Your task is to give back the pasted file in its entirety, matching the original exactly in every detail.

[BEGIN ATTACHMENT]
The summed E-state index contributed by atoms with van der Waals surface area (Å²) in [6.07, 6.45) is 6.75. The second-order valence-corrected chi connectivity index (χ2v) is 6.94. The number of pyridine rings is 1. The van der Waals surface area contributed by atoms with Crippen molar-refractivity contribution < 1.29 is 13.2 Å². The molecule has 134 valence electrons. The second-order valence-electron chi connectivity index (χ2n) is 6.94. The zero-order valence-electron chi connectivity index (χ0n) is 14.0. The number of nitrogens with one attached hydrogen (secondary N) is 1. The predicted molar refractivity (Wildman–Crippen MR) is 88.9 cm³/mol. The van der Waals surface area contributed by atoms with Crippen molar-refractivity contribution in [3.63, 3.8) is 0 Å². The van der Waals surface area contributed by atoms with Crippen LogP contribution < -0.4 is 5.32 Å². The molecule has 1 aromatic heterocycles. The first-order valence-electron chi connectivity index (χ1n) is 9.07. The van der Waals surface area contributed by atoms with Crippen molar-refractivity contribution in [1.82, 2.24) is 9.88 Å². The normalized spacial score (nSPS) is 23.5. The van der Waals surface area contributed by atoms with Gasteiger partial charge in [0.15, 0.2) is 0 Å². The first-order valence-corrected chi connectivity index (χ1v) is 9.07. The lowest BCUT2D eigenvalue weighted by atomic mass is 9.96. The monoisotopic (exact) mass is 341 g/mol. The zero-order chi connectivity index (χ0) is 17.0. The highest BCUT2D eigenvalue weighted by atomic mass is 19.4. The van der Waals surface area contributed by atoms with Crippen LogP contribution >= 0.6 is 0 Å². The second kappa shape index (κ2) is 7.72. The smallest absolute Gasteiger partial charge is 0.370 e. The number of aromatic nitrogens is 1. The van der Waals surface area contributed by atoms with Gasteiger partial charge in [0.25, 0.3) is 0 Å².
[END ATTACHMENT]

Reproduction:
The summed E-state index contributed by atoms with van der Waals surface area (Å²) in [6.07, 6.45) is 6.75. The second-order valence-corrected chi connectivity index (χ2v) is 6.94. The number of pyridine rings is 1. The van der Waals surface area contributed by atoms with Crippen molar-refractivity contribution < 1.29 is 13.2 Å². The molecule has 134 valence electrons. The second-order valence-electron chi connectivity index (χ2n) is 6.94. The zero-order valence-electron chi connectivity index (χ0n) is 14.0. The number of nitrogens with one attached hydrogen (secondary N) is 1. The predicted molar refractivity (Wildman–Crippen MR) is 88.9 cm³/mol. The van der Waals surface area contributed by atoms with Crippen molar-refractivity contribution in [3.63, 3.8) is 0 Å². The van der Waals surface area contributed by atoms with Crippen LogP contribution < -0.4 is 5.32 Å². The molecule has 1 aromatic heterocycles. The first-order valence-electron chi connectivity index (χ1n) is 9.07. The van der Waals surface area contributed by atoms with Crippen molar-refractivity contribution in [1.82, 2.24) is 9.88 Å². The normalized spacial score (nSPS) is 23.5. The van der Waals surface area contributed by atoms with Gasteiger partial charge in [0.15, 0.2) is 0 Å². The first-order valence-corrected chi connectivity index (χ1v) is 9.07. The lowest BCUT2D eigenvalue weighted by atomic mass is 9.96. The monoisotopic (exact) mass is 341 g/mol. The zero-order chi connectivity index (χ0) is 17.0. The highest BCUT2D eigenvalue weighted by atomic mass is 19.4. The van der Waals surface area contributed by atoms with Crippen LogP contribution >= 0.6 is 0 Å². The second kappa shape index (κ2) is 7.72. The smallest absolute Gasteiger partial charge is 0.370 e. The number of aromatic nitrogens is 1. The van der Waals surface area contributed by atoms with Gasteiger partial charge in [0.25, 0.3) is 0 Å².